Chancellor Angela Merkel said Friday that Germany was considering sending troops to Lithuania as part of a NATO mission to reinforce the alliance’s eastern flank with Russia.
However Merkel stressed that any deployment should aim to avoid inflaming tensions with Moscow.
“We are currently reviewing how we can continue our engagement and perhaps even bolster it… in order to ensure the security of all (NATO) states, particularly in the east,” she said.
Merkel was speaking to reporters after talks with Latvian Prime Minister Maris Kucinskis, and after her spokesman confirmed media reports that Berlin was considering a deployment to Lithuania.
“However I personally always stress that it is very important to us that we act within the framework of the NATO-Russia act,” a 1997 agreement on post-Cold War relations.
It notably bans the permanent stationing of significant forces and equipment in former Warsaw Pact states.
Poland in particular has recently pressed NATO to establish “as permanent as possible” a presence in the former communist states once ruled from Moscow to counter a growing threat from Russia after its intervention in Ukraine.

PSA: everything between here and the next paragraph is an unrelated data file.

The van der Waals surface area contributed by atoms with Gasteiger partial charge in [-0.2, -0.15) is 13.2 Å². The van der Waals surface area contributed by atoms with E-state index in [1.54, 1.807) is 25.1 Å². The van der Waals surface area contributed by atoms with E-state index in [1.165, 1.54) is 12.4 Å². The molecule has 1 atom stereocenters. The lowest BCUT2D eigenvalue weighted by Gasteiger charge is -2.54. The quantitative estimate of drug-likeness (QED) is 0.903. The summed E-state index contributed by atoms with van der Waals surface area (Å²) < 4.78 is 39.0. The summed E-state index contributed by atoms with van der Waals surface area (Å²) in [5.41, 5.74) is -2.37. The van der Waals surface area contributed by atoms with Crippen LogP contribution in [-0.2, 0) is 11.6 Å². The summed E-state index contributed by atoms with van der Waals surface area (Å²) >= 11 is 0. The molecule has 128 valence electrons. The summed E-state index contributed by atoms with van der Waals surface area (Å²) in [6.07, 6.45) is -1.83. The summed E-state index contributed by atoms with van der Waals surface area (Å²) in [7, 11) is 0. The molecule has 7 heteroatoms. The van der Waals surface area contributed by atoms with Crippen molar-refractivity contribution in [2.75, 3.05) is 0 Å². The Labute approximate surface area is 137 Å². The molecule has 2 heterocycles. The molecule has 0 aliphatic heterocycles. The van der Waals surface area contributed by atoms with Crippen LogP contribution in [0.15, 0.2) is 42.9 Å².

Russia blames NATO for increasing the risk of conflict by building up its troops in eastern Europe.
The NATO-Russia Council, which has been on ice since the alliance cut practical ties with Moscow to protest the annexation of Crimea, met last week in Brussels but parted in acrimony over Ukraine and other issues.
Media reports said that the German military could take command of a force in Lithuania, one of Russia’s border states, with a deployment of 150 to 250 German soldiers as well as troops from other member states.
German soldiers have already participated in NATO training missions in the Baltic states, but such a deployment would mark a significant expansion of its presence in the region.
Lithuanian Defence Minister Juozas Olekas welcomed the German proposal as “a firm step on the way of solidarity which enhances our common security”.
Russia’s takeover of the Crimean peninsula in early 2014 sparked fears NATO was too slow and unwieldy to meet the challenge posed by a more assertive Moscow.
Since the Ukraine conflict, NATO has established a high-speed response force complete with forward command and logistic centres in its eastern members so it can deploy much more rapidly.
Poland will host a NATO summit in July when these changes and other proposals will be formally concluded.